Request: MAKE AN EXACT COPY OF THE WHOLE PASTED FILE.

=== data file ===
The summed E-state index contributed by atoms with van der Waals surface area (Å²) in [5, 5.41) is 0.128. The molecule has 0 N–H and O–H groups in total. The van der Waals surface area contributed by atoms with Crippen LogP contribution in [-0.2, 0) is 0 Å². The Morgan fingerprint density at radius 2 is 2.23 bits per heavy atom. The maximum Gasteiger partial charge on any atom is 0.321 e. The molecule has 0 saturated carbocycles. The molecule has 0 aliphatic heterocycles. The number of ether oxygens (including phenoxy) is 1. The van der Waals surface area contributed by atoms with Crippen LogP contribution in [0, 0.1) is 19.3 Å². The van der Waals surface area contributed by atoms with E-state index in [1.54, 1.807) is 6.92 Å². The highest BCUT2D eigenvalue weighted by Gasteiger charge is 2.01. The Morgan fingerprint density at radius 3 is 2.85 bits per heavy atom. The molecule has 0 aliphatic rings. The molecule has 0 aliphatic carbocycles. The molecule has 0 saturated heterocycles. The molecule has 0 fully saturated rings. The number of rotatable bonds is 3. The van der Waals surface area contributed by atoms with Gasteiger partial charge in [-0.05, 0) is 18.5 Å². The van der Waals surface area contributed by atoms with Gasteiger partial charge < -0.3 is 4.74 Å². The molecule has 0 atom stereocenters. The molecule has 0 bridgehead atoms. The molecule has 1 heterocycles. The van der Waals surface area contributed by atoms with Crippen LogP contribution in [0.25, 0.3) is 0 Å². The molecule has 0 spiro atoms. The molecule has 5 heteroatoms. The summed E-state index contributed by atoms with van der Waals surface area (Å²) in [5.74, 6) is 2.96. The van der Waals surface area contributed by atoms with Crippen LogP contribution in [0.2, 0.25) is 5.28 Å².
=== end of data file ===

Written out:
The summed E-state index contributed by atoms with van der Waals surface area (Å²) in [5, 5.41) is 0.128. The molecule has 0 N–H and O–H groups in total. The van der Waals surface area contributed by atoms with Crippen LogP contribution in [-0.2, 0) is 0 Å². The Morgan fingerprint density at radius 2 is 2.23 bits per heavy atom. The maximum Gasteiger partial charge on any atom is 0.321 e. The molecule has 0 saturated carbocycles. The molecule has 0 aliphatic heterocycles. The number of ether oxygens (including phenoxy) is 1. The van der Waals surface area contributed by atoms with Crippen LogP contribution in [0, 0.1) is 19.3 Å². The van der Waals surface area contributed by atoms with E-state index in [1.54, 1.807) is 6.92 Å². The highest BCUT2D eigenvalue weighted by Gasteiger charge is 2.01. The Morgan fingerprint density at radius 3 is 2.85 bits per heavy atom. The molecule has 0 aliphatic rings. The molecule has 0 aliphatic carbocycles. The molecule has 0 saturated heterocycles. The molecule has 0 fully saturated rings. The number of rotatable bonds is 3. The van der Waals surface area contributed by atoms with Gasteiger partial charge in [-0.05, 0) is 18.5 Å². The van der Waals surface area contributed by atoms with Gasteiger partial charge < -0.3 is 4.74 Å². The molecule has 0 atom stereocenters. The molecule has 0 bridgehead atoms. The molecule has 1 heterocycles. The van der Waals surface area contributed by atoms with Crippen LogP contribution in [0.25, 0.3) is 0 Å². The molecule has 0 spiro atoms. The molecule has 5 heteroatoms. The summed E-state index contributed by atoms with van der Waals surface area (Å²) in [5.74, 6) is 2.96. The van der Waals surface area contributed by atoms with Crippen LogP contribution in [0.2, 0.25) is 5.28 Å².